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For Immediate Release, October 11, 2011

Contact:  Miyoko Sakashita, (415) 632-5308

EPA Ignores Severe Risk of Ocean Acidification to California Coast

SAN FRANCISCO— The U.S. Environmental Protection Agency finalized a list of polluted waters in California today but ignored one of worst threats to the state’s coastal waters: ocean acidification. Years of scientific data demonstrate that California’s ocean waters are among the most vulnerable in the nation to ocean acidification, which not only threatens individual species but vast underwater ecosystems off the state’s coast. 

“California’s sea life is under direct threat from ocean acidification, so it’s vital that the EPA take action now rather than pretending this crisis doesn’t exist,” said Miyoko Sakashita, oceans director at the Center for Biological Diversity. “This isn’t some abstract problem. Waters affected by ocean acidification are already making their way to California’s shores and exposing marine species to corrosive, life-killing waters.”

As oceans absorb carbon dioxide, or CO2, seawater chemistry changes and the water becomes more acidic. According to scientists, the oceans have become about 30 percent more acidic due to CO2 emissions from cars, factories and other human sources. As a result, corals, crabs, plankton, urchins and other species lose their ability to build the protective armor they need to survive. The effects ripple throughout the food web as predator species lose the prey they depend on for survival.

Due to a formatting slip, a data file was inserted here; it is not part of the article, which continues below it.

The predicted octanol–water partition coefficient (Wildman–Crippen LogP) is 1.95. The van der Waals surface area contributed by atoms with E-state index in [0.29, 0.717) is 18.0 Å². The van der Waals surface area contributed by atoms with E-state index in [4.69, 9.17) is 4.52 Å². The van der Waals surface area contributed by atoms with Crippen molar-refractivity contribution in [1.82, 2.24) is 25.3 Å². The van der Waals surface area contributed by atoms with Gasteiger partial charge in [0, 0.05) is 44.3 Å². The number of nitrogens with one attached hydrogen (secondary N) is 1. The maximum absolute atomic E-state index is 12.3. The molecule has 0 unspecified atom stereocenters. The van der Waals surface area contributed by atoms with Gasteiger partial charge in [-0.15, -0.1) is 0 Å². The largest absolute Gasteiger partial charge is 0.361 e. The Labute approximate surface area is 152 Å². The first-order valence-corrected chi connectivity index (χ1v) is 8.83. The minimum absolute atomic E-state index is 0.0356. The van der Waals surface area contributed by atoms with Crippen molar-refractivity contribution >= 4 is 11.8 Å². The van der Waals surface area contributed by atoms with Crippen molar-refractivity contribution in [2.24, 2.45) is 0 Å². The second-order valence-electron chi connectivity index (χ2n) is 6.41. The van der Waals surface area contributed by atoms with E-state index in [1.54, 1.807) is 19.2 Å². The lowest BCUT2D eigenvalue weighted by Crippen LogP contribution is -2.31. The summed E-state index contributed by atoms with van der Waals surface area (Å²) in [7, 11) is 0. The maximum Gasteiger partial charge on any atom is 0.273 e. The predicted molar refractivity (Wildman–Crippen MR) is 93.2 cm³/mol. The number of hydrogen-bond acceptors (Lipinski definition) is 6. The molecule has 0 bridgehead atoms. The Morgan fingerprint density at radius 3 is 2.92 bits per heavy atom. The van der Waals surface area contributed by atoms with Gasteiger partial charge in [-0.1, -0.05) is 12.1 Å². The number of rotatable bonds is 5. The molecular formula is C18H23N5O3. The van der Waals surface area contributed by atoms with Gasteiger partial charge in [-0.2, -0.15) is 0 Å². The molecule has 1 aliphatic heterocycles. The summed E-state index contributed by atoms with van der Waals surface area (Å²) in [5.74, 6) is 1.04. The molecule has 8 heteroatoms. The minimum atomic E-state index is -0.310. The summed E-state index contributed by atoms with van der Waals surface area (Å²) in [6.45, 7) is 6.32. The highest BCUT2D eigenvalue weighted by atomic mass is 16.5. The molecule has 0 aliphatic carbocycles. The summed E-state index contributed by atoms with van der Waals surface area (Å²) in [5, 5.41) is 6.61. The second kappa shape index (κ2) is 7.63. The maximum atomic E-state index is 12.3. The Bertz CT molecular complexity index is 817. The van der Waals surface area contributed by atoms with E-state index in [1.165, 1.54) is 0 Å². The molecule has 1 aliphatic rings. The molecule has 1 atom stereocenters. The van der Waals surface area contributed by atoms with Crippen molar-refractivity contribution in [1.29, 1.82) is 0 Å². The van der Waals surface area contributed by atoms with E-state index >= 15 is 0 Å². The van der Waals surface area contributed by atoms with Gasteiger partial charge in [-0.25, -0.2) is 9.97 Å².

In November 2010, the EPA determined that the impacts of ocean acidification must be evaluated under the Clean Water Act. It also recommended increased monitoring and assessment for ocean acidification. This action came in response to a settlement of a lawsuit that the Center for Biological Diversity brought against the agency for omitting waters impaired by ocean acidification from Washington state’s list of polluted waters.

In 2007, the Center petitioned to have California’s ocean waters included on the list of impaired waters due to threats from ocean acidification. California’s waters are among the most vulnerable because of upwelling currents off the coast. A research cruise off the Pacific Coast recently found that during certain seasons corrosive waters that are affected by ocean acidification come up onto the continental shelf and reach the shallow waters where most marine life is concentrated. These corrosive waters were found closest to shore off the Northern California coast.

“The EPA’s decision not to address the acidification of California’s ocean waters is a terrible disappointment and an injustice to species that require clean, unpolluted water to survive,” said Sakashita. “Delaying action on this ocean crisis only increases the odds that entire ocean ecosystems may be irreversibly lost.”

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